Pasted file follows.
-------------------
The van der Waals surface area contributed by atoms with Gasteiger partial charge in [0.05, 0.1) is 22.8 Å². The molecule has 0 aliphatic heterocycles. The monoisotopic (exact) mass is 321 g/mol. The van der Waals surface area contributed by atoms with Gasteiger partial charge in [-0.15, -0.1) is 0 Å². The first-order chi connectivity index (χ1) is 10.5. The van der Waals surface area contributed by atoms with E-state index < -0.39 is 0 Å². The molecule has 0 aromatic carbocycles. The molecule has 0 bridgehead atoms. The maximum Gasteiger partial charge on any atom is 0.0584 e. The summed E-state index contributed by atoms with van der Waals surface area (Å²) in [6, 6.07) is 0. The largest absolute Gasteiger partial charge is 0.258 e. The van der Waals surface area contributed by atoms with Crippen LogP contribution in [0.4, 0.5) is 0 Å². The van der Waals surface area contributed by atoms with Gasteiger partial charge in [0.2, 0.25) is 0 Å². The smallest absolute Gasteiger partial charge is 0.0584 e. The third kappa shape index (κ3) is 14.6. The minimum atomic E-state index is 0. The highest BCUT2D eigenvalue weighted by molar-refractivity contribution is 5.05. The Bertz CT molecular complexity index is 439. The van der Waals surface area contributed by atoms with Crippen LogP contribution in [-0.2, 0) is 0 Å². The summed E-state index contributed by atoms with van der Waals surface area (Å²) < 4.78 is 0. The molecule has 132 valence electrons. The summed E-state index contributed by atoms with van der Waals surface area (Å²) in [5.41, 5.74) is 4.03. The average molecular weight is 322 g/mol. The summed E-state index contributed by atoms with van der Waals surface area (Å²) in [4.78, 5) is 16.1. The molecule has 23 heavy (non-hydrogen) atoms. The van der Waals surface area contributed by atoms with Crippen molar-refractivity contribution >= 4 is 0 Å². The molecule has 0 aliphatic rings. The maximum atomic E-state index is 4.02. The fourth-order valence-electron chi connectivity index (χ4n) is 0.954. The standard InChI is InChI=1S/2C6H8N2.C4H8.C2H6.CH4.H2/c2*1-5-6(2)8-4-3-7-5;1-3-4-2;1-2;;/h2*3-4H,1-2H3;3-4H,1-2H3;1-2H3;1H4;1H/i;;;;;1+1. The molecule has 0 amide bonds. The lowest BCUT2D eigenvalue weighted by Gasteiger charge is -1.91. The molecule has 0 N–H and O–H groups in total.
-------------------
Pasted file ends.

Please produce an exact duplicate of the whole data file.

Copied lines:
The van der Waals surface area contributed by atoms with Gasteiger partial charge in [0.05, 0.1) is 22.8 Å². The molecule has 0 aliphatic heterocycles. The monoisotopic (exact) mass is 321 g/mol. The van der Waals surface area contributed by atoms with Gasteiger partial charge in [-0.15, -0.1) is 0 Å². The first-order chi connectivity index (χ1) is 10.5. The van der Waals surface area contributed by atoms with E-state index < -0.39 is 0 Å². The molecule has 0 aromatic carbocycles. The molecule has 0 bridgehead atoms. The maximum Gasteiger partial charge on any atom is 0.0584 e. The summed E-state index contributed by atoms with van der Waals surface area (Å²) in [6, 6.07) is 0. The largest absolute Gasteiger partial charge is 0.258 e. The van der Waals surface area contributed by atoms with Crippen LogP contribution in [0.4, 0.5) is 0 Å². The van der Waals surface area contributed by atoms with Gasteiger partial charge in [0.2, 0.25) is 0 Å². The smallest absolute Gasteiger partial charge is 0.0584 e. The third kappa shape index (κ3) is 14.6. The minimum atomic E-state index is 0. The highest BCUT2D eigenvalue weighted by molar-refractivity contribution is 5.05. The Bertz CT molecular complexity index is 439. The van der Waals surface area contributed by atoms with Crippen LogP contribution in [-0.2, 0) is 0 Å². The summed E-state index contributed by atoms with van der Waals surface area (Å²) < 4.78 is 0. The molecule has 132 valence electrons. The summed E-state index contributed by atoms with van der Waals surface area (Å²) in [5.41, 5.74) is 4.03. The average molecular weight is 322 g/mol. The summed E-state index contributed by atoms with van der Waals surface area (Å²) in [4.78, 5) is 16.1. The molecule has 23 heavy (non-hydrogen) atoms. The van der Waals surface area contributed by atoms with Crippen molar-refractivity contribution >= 4 is 0 Å². The molecule has 0 aliphatic rings. The maximum atomic E-state index is 4.02. The fourth-order valence-electron chi connectivity index (χ4n) is 0.954. The standard InChI is InChI=1S/2C6H8N2.C4H8.C2H6.CH4.H2/c2*1-5-6(2)8-4-3-7-5;1-3-4-2;1-2;;/h2*3-4H,1-2H3;3-4H,1-2H3;1-2H3;1H4;1H/i;;;;;1+1. The molecule has 0 amide bonds. The lowest BCUT2D eigenvalue weighted by Gasteiger charge is -1.91. The molecule has 0 N–H and O–H groups in total.